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Yankees, E&Y Honored for New York Disabilities Acts

August 13 2009 | by

Mayor Bloomberg hosts reception in honor of the 19th anniversary of the Americans with Disabilities Act. August 12, 2009

New York City Mayor Michael R. Bloomberg honored seven organizations and individuals, including Ernst & Young and the New York Yankees, for their contributions to increasing accessibility for people with disabilities.

At a Gracie Mansion reception on Wednesday celebrating the 19th anniversary of the Americans with Disabilities Act, the recepients were given awards for their “commitment to enhancing the quality of the lives of people with disabilities,” says Matthew Sapolin, commissioner of the Mayor’s Office for People with Disabilities.

The five awards were presented to:

Ernst & Young, who was honored for its contributions to Title I of the ADA, which prohibits employment discrimination on the basis of disability. The New York-headquarted global consulting company has a widely known employee-resource group and recruits employees — “Abilities Champions” — to help disseminate disabilities-awareness messages to the company and industry at large.

The U.S. Olympic Committee, City Parks Foundation and the New York City Department of Parks & Recreation was honored for its Paralympic Sport NYC program, which provides children ages 8-16 with physical disabilities an opportunity to be involved in a free track and field program.

The New York Yankees won the Reasonable Accommodation award for its efforts to make the new Yankee stadium accessible for the disabled, including more space for wheelchairs and closed-captioning for scoreboard announcements. The Yankees have also partnered with the city to host an annual Disabilities Awareness Day and recognize an individual or organization dedicated to improving the lives of people with disabilities.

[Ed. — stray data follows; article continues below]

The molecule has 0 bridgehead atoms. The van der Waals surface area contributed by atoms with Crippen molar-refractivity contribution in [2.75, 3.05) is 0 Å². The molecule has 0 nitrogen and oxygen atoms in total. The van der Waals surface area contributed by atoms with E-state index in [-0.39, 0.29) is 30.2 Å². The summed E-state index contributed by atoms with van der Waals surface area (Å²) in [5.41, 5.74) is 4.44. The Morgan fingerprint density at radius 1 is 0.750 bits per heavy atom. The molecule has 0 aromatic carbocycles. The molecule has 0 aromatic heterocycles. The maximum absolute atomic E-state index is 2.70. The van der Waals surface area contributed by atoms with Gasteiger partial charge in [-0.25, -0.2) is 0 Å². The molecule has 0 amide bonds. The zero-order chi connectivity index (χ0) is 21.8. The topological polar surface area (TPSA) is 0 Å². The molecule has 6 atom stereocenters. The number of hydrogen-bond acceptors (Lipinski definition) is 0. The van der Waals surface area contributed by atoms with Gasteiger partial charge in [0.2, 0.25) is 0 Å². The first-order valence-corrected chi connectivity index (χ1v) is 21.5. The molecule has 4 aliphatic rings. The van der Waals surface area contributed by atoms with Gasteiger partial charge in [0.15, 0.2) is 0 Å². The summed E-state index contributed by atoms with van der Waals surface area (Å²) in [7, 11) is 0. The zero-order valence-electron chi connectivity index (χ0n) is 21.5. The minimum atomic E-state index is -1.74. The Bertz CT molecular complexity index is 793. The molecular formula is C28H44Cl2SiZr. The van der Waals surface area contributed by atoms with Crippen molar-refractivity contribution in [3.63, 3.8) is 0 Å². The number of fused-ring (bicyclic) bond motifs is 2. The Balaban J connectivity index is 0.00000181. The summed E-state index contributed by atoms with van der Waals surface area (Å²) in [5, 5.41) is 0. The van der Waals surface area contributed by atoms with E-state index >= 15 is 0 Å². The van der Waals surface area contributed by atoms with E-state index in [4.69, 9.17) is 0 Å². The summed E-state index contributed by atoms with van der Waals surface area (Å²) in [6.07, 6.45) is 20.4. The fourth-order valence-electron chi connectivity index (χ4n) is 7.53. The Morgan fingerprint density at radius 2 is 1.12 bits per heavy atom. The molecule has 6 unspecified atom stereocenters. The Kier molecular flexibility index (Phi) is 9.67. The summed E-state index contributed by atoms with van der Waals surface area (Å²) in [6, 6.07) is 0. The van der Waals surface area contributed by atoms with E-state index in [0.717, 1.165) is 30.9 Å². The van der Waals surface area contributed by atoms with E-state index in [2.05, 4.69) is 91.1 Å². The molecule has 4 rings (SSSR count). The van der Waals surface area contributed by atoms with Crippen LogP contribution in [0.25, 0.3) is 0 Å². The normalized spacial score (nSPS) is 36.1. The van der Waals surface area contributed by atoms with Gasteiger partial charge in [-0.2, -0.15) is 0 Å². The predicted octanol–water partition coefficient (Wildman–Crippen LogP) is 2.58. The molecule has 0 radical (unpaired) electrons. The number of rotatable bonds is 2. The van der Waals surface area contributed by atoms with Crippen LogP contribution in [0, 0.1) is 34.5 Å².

The New York Botanical Garden was given an award for its innovative use of technology and accessible telecommunications, including the Garden’s Audio Tour, descriptive commentary in the Home Gardening Center for visually impaired, assisted listening devices on request in the lecture hall, and for all tours and programs for hearing impaired visitors.

Lawrence Carter-Long received the Frieda Zames Advocacy Award, which goes to an individual who helps New Yorkers with disabilities achieve greater accessibility. Carter-Long is the executive director of the Disabilities Network of NYC.

“Through their programs, services and actions, these recipients have demonstrated, and continue to demonstrate, their dedication to the benefits provided by the Americans with Disabilities Act,” Sapolin added.

Under the Bloomberg administration, over the past year New York City has developed a new building code to make more buildings accessible, launched an online disability resource network and created a new database on the city’s website for job seekers and employers.

The event included a few sweet, local touches. The American Society for the Prevention of Cruelty to Animals donated dog bowls for the service dogs and guests were given a calendar created by students at the School of Visual Arts. Flame, an 11-member band of people with disabilities, provided musical entertainment.

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  2. Indianapolis Is No 1. City for Disabilities
  3. Captioners for the Deaf Are “Unsung Heros”
  4. New Yankee Stadium Shows Captions for Deaf
  5. Report Sees Major Gaps In Emergency Planning for People with Disabilities

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